Buried nuclear waste risky, say Stanford experts (January 2016)

Radioactive material from the laboratories that design America’s nuclear weapons will have to be buried and kept away from humans for at least 10,000 years. But three Stanford experts say the safety analysis of this project needs to be revised to reflect new strategies that aim to substantially increase the amounts of plutonium to be disposed of.

The Department of Energy’s long-term plan for dealing with material contaminated with plutonium and heavier elements from the U.S. weapons program is to bury it underground at the Waste Isolation Pilot Plant in southeastern New Mexico.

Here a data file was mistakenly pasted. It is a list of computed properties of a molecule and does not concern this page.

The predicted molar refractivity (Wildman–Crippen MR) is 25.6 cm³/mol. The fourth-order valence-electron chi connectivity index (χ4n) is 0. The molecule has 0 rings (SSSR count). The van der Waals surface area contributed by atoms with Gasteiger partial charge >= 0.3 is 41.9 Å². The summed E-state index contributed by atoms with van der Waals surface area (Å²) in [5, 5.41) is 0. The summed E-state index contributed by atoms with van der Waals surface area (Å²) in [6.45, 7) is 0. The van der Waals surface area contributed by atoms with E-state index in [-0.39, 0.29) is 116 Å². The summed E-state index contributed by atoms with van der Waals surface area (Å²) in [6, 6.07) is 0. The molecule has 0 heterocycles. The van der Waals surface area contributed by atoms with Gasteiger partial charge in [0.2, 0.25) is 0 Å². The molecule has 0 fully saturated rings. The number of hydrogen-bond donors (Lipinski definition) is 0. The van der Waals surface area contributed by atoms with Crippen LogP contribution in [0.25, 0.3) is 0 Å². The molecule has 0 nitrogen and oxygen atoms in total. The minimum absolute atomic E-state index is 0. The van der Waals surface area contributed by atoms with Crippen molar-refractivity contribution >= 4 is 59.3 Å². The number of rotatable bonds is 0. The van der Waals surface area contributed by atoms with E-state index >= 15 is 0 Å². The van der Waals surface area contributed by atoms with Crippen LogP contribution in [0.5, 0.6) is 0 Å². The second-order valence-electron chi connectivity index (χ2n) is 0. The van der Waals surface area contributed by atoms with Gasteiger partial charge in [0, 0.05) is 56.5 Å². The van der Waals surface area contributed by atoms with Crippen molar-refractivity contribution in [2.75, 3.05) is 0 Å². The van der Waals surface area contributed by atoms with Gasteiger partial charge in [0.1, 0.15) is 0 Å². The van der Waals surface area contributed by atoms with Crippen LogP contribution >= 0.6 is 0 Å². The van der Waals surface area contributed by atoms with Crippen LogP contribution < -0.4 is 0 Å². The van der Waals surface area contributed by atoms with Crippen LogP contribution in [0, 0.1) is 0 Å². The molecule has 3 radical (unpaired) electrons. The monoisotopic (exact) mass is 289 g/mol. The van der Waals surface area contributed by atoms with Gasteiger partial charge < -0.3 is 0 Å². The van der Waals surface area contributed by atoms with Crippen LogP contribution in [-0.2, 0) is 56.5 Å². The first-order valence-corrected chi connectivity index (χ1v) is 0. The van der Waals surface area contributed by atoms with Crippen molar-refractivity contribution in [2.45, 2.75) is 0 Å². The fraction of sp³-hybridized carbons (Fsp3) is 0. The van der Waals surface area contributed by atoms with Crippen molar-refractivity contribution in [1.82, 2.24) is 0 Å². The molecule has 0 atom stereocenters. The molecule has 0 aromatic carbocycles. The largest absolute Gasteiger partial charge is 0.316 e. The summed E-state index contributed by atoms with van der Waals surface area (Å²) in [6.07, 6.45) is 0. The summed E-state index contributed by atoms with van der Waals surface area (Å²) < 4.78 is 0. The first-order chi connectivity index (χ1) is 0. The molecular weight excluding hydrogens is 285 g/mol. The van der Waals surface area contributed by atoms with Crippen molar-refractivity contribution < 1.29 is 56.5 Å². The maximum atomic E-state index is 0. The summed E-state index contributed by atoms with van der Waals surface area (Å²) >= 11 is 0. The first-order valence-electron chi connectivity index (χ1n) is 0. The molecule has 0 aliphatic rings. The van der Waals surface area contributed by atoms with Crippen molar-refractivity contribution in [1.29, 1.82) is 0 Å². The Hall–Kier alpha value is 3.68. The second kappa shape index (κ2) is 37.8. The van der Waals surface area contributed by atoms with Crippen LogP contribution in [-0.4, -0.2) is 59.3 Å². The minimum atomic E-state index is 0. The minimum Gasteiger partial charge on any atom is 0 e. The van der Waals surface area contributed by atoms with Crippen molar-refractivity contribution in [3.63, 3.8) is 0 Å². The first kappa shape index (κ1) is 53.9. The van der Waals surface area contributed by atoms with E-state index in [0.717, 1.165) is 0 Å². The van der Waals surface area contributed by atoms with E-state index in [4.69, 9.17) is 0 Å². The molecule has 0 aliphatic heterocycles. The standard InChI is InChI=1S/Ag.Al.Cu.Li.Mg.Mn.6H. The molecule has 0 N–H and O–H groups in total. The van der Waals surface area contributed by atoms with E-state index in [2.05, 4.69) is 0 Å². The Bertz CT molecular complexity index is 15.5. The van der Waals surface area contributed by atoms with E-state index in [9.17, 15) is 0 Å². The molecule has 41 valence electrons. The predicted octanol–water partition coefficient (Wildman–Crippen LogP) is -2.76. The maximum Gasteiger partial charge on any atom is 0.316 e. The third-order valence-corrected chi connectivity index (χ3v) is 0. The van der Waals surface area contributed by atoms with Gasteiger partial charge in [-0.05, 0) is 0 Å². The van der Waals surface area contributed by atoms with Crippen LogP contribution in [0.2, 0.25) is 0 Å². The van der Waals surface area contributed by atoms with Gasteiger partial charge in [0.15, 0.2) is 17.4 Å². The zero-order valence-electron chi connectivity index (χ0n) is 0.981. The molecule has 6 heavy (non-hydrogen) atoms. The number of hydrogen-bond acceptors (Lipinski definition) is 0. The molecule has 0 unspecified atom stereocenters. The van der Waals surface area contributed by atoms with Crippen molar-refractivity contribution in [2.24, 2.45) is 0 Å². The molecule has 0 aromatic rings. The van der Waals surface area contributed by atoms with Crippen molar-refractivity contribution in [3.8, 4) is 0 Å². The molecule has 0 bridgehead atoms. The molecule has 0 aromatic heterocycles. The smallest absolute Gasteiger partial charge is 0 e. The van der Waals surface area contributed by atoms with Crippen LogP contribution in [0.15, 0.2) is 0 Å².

The Energy Department’s plan aims to safeguard nuclear material for the next 10,000 years. But three Stanford nuclear scientists point out in a new commentary article in the journal Nature that the Waste Isolation Pilot Plant (WIPP) was not designed to hold as much plutonium as is now being considered for disposal there. And, in fact, the site has seen two accidents in recent years.

“These accidents during the first 15 years of operation really illustrate the challenge of predicting the behavior of the repository over 10,000 years,” said Rod Ewing, the Frank Stanton Professor in Nuclear Security at Stanford and a senior fellow at the Center for International Security and Cooperation.

READ FULL NEWS STORY READ ARTICLE IN JOURNAL OF NATURE

Stanford Report, January 15, 2016, as posted at http://news.stanford.edu/news/2016/january/waste-nuclear-material-011516.html

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